Rob suggested that I could come over to his place and have a look at some of his collection. I eagerly jumped at the chance, as I had been hoping to have an opportunity to have a look at some of the other machines that Rob had featured online. Robert had been transferring his collection from his paid storage sheds to his home, and he explained that he felt a little awkward about letting me have a look while the collection was in such disarray. He shouldn't have worried. I loved it.
We returned to Robert's car - a Mitsubishi wagon that was filled with machines he was transferring, along with machines he'd used to demonstrate typewriters at a primary school earlier that day. Robert re-arranged some machines to give me some space to sit, and while doing so grabbed a 2012 Scattori (not sure if that is the correct spelling) and placed it on the roof of his car for me to try.
I had expected the Royal to be rubbish - but I was surprised by how nicely it typed. I tapped out a couple of lines, and found it a very competent machine - with the exception of the cheap plastic keys that I doubt will go the distance. For a typewriter less than a year old though, I was pretty surprised.
Again Robert was surprised to see me touch typing - this time on a machine on the roof of his car, with the keyboard sitting at about chin height. I wasn't showing off.... I swear!
* * *
Robert's 1000+ strong collection left me speechless. If there was ever and Aladdin's cave of the typosphere, this was it. One of the machines I wanted so desperately to see - was Robert's red Royal QDL. I had never seen one in person, and was really hoping to lay my eyes on it. But soon I didn't care. I eventually did see it, but I only looked at it briefly, as there were so many other AMAZING machines grabbing my attention. There was so much I had never seen before.
Rob took me through a few of his typewriters in his lounge. But I just was lost for words. So many cool things to see - so little time.
Outside of his garage again, Robert grabbed a Blick out of his car, and placed it on wheelie bin. While Robert shuffled about looking for something, I gave the Blick a good go. And I have to say.... I think I want one. It extraordinarily well made and responsive. I felt confident about writing with it, and I started to see why Robert loved it so much. It was an amazing machine.
How cool is this thing! I mean.... How cool is this thing!!!!!
Robert kept insisting that if I see a machine I like, I should take it. I saw a lot of machines I liked, but I didn't feel filling the plane was a good idea. And besides - I had too many machines as it was. I explained this to Robert, and when I told him how many he just laughed. It did seem pretty ridiculous, saying that I had too many while we were standing in an ocean of typewriters.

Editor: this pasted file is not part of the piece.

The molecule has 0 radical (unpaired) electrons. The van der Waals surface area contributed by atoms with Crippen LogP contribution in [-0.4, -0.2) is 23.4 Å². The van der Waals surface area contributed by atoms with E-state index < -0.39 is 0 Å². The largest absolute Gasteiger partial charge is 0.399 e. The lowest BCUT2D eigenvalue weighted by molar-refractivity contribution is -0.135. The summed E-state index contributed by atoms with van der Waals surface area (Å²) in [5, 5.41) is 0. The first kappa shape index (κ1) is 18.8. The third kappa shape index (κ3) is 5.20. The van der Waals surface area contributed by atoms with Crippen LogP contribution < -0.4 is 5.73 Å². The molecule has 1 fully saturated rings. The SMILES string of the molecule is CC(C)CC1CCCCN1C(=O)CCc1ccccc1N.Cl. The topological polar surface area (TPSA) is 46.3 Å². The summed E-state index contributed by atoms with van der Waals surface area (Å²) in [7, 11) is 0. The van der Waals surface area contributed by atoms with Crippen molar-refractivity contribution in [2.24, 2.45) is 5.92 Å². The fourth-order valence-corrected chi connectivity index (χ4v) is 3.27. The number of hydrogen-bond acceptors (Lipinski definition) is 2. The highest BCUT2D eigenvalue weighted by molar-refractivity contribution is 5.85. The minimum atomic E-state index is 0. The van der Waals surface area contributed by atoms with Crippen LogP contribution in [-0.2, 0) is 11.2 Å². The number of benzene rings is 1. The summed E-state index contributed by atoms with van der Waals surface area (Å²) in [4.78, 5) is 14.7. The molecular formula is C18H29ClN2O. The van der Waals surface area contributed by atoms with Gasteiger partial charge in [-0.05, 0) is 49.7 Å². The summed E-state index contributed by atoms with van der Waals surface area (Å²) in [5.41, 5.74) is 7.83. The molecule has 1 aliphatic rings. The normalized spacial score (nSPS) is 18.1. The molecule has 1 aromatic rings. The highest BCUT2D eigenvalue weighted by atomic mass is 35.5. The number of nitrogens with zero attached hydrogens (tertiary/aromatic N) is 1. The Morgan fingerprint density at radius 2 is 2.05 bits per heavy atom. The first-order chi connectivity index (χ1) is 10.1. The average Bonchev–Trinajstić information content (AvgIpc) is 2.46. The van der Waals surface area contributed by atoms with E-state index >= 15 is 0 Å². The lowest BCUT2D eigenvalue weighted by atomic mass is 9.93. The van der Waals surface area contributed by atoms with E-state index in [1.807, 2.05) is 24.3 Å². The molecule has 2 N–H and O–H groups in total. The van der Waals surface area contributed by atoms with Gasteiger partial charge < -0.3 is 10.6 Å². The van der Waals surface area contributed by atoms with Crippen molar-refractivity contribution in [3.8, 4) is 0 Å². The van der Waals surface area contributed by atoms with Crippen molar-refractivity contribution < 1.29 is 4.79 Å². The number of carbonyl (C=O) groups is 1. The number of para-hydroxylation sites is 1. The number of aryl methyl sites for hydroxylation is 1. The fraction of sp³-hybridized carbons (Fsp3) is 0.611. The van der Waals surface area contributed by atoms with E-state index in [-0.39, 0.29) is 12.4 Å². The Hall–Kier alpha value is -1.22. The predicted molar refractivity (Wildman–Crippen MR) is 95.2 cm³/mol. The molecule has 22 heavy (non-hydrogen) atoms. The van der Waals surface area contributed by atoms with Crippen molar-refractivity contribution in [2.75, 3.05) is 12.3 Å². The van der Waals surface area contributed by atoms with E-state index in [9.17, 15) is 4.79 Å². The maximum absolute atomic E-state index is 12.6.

But then I set my eyes on a beautiful Chrome Royal portable. Yes.... Shiny things attract me - I'm shallow like that. 'WOW'! I exclaimed, and moments later Robert had it sitting on top of another wheelie bin, while he demonstrated some of the problems that the machine had.
A Robertus Messengerius in its natural habitat - the improvised typewriter bench.
Rob knows his stuff. He really does. And it was absolutely awesome to meet him, and I really hope that I can chat to him again soon, if not visit again. I felt awkward about taking two of his typewriters - even if the Chrome Royal is in such a poor state of operation, and he gave it to me with the promise if getting it working. But Robert seemed more than happy to hand these machines over to me, and I was too excited by them to say no. But I knew that two would be my limit for the plane.
On the way to the plane.
Getting the machines on the plane is another, rather entertaining story, and worth the effort as I now have both machines sitting at my feet, at the foot of the 1920's dining room table that I use as a desk.
Meeting Rob made the whole trip worth while. Not for the free typewriters, that I am sure that one day I will repay him somehow for these - but because it was really worth the time meeting him, along with seeing his exhibit. He's a gentleman, and a walking - talking encyclopaedia of typewriters. And and an amazing and passionate collector. I only realised afterwards that Rob's blog barely touches on the passion Rob has for these machines, which in their own unique way - have made Robert a collector of fine works of art.
And I know he appreciates every piece of art he owns.